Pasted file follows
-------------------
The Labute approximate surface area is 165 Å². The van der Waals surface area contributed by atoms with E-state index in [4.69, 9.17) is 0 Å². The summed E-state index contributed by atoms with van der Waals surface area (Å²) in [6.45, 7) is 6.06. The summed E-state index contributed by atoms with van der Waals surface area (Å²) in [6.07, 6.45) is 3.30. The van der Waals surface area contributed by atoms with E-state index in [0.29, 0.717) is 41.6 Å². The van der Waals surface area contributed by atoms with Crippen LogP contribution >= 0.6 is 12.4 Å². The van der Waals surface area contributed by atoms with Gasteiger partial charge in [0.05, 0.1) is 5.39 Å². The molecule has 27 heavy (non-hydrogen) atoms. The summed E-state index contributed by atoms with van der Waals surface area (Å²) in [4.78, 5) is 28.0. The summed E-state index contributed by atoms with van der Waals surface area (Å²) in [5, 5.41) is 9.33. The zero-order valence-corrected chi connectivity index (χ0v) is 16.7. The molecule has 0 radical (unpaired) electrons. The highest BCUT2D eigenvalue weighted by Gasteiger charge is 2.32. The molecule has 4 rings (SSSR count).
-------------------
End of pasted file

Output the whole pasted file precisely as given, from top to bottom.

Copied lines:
The Labute approximate surface area is 165 Å². The van der Waals surface area contributed by atoms with E-state index in [4.69, 9.17) is 0 Å². The summed E-state index contributed by atoms with van der Waals surface area (Å²) in [6.45, 7) is 6.06. The summed E-state index contributed by atoms with van der Waals surface area (Å²) in [6.07, 6.45) is 3.30. The van der Waals surface area contributed by atoms with E-state index in [0.29, 0.717) is 41.6 Å². The van der Waals surface area contributed by atoms with Crippen LogP contribution >= 0.6 is 12.4 Å². The van der Waals surface area contributed by atoms with Gasteiger partial charge in [0.05, 0.1) is 5.39 Å². The molecule has 27 heavy (non-hydrogen) atoms. The summed E-state index contributed by atoms with van der Waals surface area (Å²) in [4.78, 5) is 28.0. The summed E-state index contributed by atoms with van der Waals surface area (Å²) in [5, 5.41) is 9.33. The zero-order valence-corrected chi connectivity index (χ0v) is 16.7. The molecule has 0 radical (unpaired) electrons. The highest BCUT2D eigenvalue weighted by Gasteiger charge is 2.32. The molecule has 4 rings (SSSR count).